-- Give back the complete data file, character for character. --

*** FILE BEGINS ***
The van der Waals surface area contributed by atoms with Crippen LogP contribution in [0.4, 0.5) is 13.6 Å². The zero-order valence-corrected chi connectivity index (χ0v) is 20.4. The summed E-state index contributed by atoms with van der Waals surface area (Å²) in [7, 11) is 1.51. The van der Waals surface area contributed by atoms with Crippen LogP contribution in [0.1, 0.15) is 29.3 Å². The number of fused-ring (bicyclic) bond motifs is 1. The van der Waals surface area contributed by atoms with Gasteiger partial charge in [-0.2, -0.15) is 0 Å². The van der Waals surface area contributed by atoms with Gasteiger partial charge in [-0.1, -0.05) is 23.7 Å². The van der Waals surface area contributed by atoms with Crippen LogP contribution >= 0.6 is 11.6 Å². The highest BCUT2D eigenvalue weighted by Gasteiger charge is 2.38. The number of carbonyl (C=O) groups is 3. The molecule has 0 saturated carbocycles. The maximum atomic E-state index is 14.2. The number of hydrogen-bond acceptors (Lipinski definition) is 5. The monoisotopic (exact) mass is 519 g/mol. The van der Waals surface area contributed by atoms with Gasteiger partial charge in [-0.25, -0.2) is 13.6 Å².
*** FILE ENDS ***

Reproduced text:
The van der Waals surface area contributed by atoms with Crippen LogP contribution in [0.4, 0.5) is 13.6 Å². The zero-order valence-corrected chi connectivity index (χ0v) is 20.4. The summed E-state index contributed by atoms with van der Waals surface area (Å²) in [7, 11) is 1.51. The van der Waals surface area contributed by atoms with Crippen LogP contribution in [0.1, 0.15) is 29.3 Å². The number of fused-ring (bicyclic) bond motifs is 1. The van der Waals surface area contributed by atoms with Gasteiger partial charge in [-0.2, -0.15) is 0 Å². The van der Waals surface area contributed by atoms with Gasteiger partial charge in [-0.1, -0.05) is 23.7 Å². The van der Waals surface area contributed by atoms with Crippen LogP contribution >= 0.6 is 11.6 Å². The highest BCUT2D eigenvalue weighted by Gasteiger charge is 2.38. The number of carbonyl (C=O) groups is 3. The molecule has 0 saturated carbocycles. The maximum atomic E-state index is 14.2. The number of hydrogen-bond acceptors (Lipinski definition) is 5. The monoisotopic (exact) mass is 519 g/mol. The van der Waals surface area contributed by atoms with Gasteiger partial charge in [-0.25, -0.2) is 13.6 Å².